|LETTER FROM THE EXECUTIVE DIRECTOR|
In the global arena, 1997 was the year for the UN General Assembly Special Session on the follow-up to the Rio Summit and for the Kyoto meeting on Climate Change. Both of these meetings, five years after hopeful commitments to sustainable development had been made in Rio de Janeiro, presented the global community with the reality that the translation of these commitments into practice would not be a simple task.
Where the merging of economy with ecology was hoped for, only a few threads managed to cross the great divide. Many became disappointed that a fully functional bridge had not been created while others praised the achievements made as the first steps of a long journey. Within this global context, the REC continued to work toward its own sustainability and that of the environment in Central and Eastern Europe.
1997 was an exciting year for the REC, filled with developments around and inside the organisation. The REC hosted the EAP Task Force's first meeting in Central and Eastern Europe in February, as well as the first informal cooperation meetings between the 10 countries acceding to the European Union. We also hosted conferences for NGOs and donors, municipal officials, environmental journalists, European business executives and more.
Our presence was established in the last two of our 15 beneficiary countries - Bosnia and Herzegovina and Yugoslavia, while we assisted in the creation of NewRECs in our neighbouring countries further east. We continued to promote the value of public participation in environmental decisionmaking, providing valuable input into the drafting of the Convention on Public Participation and monitoring the status of participation in the region's countries.
We promoted and provided free access to environmental information to all stakeholders, including NGOs, governments, businesses, media and the general public. Valuable publications continued to be produced, from directories of NGOs to environmental business surveys to the investigative reports of our magazine, The Bulletin, while the use of electronic communications skyrocketed, with 1.6 million visits to our very own Web Page in 1997.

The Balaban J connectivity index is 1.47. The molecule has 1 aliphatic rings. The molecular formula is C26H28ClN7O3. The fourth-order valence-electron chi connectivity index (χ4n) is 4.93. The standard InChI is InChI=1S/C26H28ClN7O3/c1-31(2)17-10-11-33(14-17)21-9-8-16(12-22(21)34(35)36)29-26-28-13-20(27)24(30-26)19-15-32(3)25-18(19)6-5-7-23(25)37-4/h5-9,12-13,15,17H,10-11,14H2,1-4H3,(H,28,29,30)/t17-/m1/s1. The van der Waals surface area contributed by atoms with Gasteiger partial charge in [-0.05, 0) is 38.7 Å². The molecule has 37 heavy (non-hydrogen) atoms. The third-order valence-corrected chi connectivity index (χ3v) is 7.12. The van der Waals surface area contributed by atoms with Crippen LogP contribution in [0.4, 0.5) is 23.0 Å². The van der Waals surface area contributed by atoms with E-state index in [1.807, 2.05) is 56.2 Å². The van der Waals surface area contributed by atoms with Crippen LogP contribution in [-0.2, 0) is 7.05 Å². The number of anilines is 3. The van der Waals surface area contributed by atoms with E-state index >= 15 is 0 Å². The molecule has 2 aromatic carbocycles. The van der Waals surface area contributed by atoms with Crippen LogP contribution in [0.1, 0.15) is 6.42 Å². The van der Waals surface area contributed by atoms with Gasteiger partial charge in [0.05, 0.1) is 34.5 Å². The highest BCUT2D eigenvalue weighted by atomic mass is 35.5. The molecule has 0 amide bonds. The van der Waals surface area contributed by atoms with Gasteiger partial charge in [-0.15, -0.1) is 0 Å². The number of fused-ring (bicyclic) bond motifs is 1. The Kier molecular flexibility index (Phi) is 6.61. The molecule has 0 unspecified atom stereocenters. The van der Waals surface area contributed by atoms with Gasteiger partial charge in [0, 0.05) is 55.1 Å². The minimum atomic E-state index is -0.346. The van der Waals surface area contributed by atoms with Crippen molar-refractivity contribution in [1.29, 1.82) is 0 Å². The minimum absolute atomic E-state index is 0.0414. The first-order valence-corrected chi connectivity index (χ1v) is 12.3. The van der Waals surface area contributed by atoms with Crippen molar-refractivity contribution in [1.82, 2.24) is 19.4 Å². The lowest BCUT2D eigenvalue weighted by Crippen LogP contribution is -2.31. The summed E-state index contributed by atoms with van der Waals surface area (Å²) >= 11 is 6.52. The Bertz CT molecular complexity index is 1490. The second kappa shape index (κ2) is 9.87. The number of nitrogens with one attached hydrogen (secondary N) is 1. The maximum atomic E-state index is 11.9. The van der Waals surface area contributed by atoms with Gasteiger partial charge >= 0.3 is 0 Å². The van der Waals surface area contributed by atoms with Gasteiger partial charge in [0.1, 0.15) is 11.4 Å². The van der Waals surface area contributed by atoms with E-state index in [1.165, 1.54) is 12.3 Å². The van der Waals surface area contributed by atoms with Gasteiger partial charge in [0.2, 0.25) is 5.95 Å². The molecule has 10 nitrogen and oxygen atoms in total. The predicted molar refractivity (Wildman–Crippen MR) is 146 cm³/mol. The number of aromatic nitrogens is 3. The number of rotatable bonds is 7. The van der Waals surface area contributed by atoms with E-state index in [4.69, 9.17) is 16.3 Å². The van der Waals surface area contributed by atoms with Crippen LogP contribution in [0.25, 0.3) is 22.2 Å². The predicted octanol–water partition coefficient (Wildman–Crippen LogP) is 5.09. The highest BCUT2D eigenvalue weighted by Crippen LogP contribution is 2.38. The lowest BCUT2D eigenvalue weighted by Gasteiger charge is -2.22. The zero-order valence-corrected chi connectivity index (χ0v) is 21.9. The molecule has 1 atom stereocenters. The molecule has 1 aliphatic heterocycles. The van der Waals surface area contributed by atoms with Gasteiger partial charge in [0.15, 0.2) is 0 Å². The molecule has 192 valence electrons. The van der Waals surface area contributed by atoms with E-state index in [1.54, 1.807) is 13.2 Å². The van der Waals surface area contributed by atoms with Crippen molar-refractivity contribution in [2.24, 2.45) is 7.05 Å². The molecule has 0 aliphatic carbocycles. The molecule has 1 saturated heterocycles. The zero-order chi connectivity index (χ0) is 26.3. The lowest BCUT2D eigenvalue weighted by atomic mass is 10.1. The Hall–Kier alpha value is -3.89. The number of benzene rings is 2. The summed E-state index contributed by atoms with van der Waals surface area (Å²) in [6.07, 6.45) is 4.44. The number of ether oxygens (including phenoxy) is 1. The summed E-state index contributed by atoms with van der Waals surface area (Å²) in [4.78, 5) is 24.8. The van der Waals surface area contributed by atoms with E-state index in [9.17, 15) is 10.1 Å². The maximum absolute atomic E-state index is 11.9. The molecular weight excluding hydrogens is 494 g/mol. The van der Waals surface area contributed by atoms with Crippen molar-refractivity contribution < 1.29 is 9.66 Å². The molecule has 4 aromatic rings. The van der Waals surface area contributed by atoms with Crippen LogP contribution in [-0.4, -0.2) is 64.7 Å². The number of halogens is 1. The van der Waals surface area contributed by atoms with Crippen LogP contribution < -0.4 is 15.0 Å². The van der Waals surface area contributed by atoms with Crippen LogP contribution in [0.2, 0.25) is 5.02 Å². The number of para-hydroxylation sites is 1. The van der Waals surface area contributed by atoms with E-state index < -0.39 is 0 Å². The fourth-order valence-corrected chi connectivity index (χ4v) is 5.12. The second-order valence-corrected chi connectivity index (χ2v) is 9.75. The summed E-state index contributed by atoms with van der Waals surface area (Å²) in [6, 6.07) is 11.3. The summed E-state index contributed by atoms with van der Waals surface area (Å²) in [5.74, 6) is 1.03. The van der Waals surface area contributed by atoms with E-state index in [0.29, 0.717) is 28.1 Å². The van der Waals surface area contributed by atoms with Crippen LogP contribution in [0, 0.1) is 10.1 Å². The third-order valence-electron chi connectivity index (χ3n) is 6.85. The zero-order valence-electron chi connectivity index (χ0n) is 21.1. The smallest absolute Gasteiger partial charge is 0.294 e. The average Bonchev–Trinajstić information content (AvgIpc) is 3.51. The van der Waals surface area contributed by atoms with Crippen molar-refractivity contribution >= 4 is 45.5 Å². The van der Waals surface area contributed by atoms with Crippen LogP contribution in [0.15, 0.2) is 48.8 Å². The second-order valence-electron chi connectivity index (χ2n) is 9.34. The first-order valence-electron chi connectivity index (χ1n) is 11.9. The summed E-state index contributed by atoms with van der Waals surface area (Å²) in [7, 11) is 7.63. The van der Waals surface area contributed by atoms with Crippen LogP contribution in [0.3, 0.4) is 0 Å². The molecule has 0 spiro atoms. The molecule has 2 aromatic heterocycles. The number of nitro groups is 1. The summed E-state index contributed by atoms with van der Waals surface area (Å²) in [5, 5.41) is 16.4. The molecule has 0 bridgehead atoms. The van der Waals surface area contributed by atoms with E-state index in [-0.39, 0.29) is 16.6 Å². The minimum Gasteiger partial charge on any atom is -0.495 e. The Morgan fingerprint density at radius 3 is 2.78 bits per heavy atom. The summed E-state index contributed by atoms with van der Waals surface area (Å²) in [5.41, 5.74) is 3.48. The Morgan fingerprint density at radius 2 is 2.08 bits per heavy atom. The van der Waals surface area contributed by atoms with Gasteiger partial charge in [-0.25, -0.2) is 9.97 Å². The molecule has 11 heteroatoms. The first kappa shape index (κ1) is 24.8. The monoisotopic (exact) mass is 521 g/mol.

Much-needed support to NGOs in the region continued through the giving of smaller grants at the local level to larger grants geared to solving environmental issues with regional importance. We also continued our education and training programs for adult environmental professionals, and feasibility studies in cooperation with the Government of Japan.
Within the REC, we also began to adapt to a future with less untied funding and more funding dedicated to specific projects. We introduced a new matrix organisational structure, with vertical departments dedicated to specific types of services, and horizontal projects combining resources inside and outside the organisation to meet specific objectives. In this way, we laid the foundations for the sustainability of the Center both in financial terms and in terms of fulfilling its mission.
It is not an easy task to raise funds for our activities from a variety of countries, organisations and private donors, each with their own objectives, while solving environmental problems and contributing to the global mosaic of sustainability. Nonetheless, we believe that we have begun to put the best structures into place ... testified by this report. The challenge ahead is to creatively and intelligently combine our numerous projects to create an elegant and robust bridge between the present and a sustainable future.
Chain Bridge, Budapest, Hungary
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